[Health economics and HTA].
ABSTRACT For a comprehensive health technology assessment (HTA), health economic studies are analysed as well as medical studies. Significance and effects of HTA are rather different in European countries. In Germany HTA is conducted by two official agencies: DIMDI and IQWiG. While DIMDI requires health economic assessments, IQWiG is prohibited from considering economic aspects by law (pure assessment of benefits). For the health economic assessment in HTA reports mainly secondary scientific evidence is exploited, i.e. primarily cost effectiveness and cost utility analyses. The study perspective, the study alternatives and the modelling methods are of great importance for the evaluation and have to be justified in depth. The cost effectiveness ratio and the budget impact are the most important results of the health economic assessment, which is the basis for the appraisal by the health care authorities. For this decision medical, utilitarian or other aspects like the avoidance of unwanted distribution effects are considered. On the other hand often only a few studies are available for the decision making when the appraisal has to be done. This problem might be less relevant in the near future as the number of HTAs and the number of health economic evaluations increases.
SourceAvailable from: John Yfantopoulos[Show abstract] [Hide abstract]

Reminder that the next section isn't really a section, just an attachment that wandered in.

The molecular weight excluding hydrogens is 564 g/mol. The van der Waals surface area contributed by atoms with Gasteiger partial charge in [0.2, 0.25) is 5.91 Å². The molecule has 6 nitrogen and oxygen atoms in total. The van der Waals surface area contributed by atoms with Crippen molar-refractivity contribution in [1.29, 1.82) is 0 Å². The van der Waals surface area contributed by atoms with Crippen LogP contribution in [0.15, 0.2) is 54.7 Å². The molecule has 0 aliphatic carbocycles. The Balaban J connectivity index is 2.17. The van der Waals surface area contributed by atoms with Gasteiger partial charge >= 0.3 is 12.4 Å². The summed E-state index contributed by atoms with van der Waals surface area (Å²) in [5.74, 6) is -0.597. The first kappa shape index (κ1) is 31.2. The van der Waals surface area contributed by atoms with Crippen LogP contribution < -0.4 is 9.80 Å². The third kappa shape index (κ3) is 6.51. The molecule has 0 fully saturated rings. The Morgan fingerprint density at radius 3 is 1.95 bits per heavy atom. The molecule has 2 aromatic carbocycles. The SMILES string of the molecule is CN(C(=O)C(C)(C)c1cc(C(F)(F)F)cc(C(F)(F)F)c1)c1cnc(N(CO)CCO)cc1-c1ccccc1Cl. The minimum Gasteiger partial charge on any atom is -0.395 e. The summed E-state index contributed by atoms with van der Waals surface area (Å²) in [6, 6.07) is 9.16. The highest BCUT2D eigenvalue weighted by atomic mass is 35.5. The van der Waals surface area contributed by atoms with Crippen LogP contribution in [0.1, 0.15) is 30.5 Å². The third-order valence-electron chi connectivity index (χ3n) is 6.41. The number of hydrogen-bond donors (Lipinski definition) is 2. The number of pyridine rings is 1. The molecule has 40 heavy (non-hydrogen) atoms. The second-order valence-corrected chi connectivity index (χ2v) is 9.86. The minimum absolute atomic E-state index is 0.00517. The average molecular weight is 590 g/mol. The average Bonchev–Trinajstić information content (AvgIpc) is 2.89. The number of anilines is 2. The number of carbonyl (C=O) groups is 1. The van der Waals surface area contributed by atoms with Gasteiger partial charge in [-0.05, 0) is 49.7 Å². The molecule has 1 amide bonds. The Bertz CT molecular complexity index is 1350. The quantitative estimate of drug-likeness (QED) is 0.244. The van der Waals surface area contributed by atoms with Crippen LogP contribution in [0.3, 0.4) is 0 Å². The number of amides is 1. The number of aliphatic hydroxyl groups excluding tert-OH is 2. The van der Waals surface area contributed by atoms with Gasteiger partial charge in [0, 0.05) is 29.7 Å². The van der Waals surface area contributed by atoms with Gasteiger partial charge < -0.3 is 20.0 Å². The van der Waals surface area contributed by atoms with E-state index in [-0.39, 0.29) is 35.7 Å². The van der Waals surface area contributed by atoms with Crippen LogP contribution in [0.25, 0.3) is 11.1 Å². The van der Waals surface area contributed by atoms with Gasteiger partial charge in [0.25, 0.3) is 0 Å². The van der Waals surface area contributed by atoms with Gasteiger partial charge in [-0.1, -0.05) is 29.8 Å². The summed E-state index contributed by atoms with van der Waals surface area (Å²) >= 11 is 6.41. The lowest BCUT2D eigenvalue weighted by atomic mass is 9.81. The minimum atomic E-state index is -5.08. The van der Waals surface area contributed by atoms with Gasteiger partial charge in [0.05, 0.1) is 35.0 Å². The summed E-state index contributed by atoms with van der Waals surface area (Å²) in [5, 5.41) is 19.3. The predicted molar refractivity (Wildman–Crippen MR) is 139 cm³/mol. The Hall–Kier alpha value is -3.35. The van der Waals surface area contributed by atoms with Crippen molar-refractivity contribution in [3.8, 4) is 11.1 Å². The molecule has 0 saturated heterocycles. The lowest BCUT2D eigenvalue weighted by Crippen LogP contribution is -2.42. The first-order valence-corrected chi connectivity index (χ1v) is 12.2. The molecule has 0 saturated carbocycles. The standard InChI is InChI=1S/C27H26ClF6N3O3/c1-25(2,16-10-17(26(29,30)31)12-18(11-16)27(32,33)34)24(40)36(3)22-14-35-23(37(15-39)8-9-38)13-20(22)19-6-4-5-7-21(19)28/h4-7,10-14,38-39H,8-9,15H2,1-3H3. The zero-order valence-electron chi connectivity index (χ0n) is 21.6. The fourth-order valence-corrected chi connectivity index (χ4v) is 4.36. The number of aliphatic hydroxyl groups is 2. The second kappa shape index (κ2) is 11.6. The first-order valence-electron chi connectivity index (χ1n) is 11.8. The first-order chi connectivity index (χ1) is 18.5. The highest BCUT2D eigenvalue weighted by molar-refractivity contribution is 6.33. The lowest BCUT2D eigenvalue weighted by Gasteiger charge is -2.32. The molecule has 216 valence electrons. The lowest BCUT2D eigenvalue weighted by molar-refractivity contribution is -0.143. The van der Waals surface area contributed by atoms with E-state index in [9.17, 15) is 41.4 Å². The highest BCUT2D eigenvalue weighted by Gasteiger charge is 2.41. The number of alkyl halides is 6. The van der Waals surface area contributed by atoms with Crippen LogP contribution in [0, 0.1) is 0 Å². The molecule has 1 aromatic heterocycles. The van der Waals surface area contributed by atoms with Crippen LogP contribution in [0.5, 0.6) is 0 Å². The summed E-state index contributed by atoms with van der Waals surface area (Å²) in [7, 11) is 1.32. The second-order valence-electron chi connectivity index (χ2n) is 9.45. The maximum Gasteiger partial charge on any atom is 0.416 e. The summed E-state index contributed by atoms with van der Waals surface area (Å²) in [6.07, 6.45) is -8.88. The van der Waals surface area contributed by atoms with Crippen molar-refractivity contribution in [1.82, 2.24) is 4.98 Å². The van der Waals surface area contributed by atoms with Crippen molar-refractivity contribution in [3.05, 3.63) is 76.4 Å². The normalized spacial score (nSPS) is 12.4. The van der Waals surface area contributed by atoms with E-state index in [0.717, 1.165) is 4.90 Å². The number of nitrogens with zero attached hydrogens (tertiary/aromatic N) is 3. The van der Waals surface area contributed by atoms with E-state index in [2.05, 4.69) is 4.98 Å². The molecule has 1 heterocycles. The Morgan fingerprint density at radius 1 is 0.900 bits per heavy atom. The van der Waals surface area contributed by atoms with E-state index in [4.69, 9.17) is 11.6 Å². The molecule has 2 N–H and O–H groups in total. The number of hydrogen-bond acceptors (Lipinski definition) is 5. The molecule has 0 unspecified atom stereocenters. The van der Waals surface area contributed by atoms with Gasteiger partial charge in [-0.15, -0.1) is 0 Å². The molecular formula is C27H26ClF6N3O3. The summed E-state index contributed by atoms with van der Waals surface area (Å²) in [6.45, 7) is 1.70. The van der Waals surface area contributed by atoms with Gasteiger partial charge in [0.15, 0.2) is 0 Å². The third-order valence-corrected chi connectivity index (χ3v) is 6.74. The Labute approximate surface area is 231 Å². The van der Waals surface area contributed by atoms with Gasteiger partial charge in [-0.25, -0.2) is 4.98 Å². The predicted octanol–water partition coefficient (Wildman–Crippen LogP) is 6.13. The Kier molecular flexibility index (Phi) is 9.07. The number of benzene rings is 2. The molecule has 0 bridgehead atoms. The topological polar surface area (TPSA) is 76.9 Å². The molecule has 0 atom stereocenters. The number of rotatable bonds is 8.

ABSTRACT: Pharmaceutical price regulation in Greece is centralized. The National Drug Organization (EOF) is the main regulatory authority functioning under the auspices of the Ministry of Health and Social Solidarity. In 2004, total pharmaceutical expenditure in Greece reached the level of 2.9 billion euro, of which 77.9% were public expenditure and the remaining 22.1% private. According to Organization for Economic Cooperation and Development (OECD) data the total per-capita expenditure on pharmaceutical care in Greece is among the lowest in Europe, representing 58% of the EU-12 average. In 1998, Greece introduced a reimbursement list, and the lowest reference pricing system among the 15 European Union member states with the purpose of controlling the growth of pharmaceutical expenditure. The measures proved to be ineffective since pharmaceutical expenditure, after a short-term reduction, continued to increase at similar rates to those before the introduction of price control mechanisms. The average annual increase of pharmaceutical expenditure in Greece over the period 1998-2003 was 7.9%, which is among the highest in the OECD countries (average 6.1%). New pharmaceutical legislation, no. 3457, was enacted on May 8th 2006, aiming at greater access to medicines, improvements to citizens' quality of life, effective and efficient utilization of health resources, transparency in public management, protecting public health, and maintaining long-term financial viability of the insurance system. The innovative aspect of the new legislation is the abolition of the positive list and the establishment of a rebate system granting the National Insurance Funds a rebate rate paid by the pharmaceutical companies. The purpose of this paper is twofold. First to assess the effectiveness of the positive list introduced in 1988 in Greece, using simple econometric models. Second to present the recent pharmaceutical reforms aimed at the introduction of a rebate system and establishing reimbursement pricing based on the average of the three lowest European prices.The European Journal of Health Economics 03/2008; 9(1):87-97. DOI:10.1007/s10198-007-0061-6 · 2.10 Impact Factor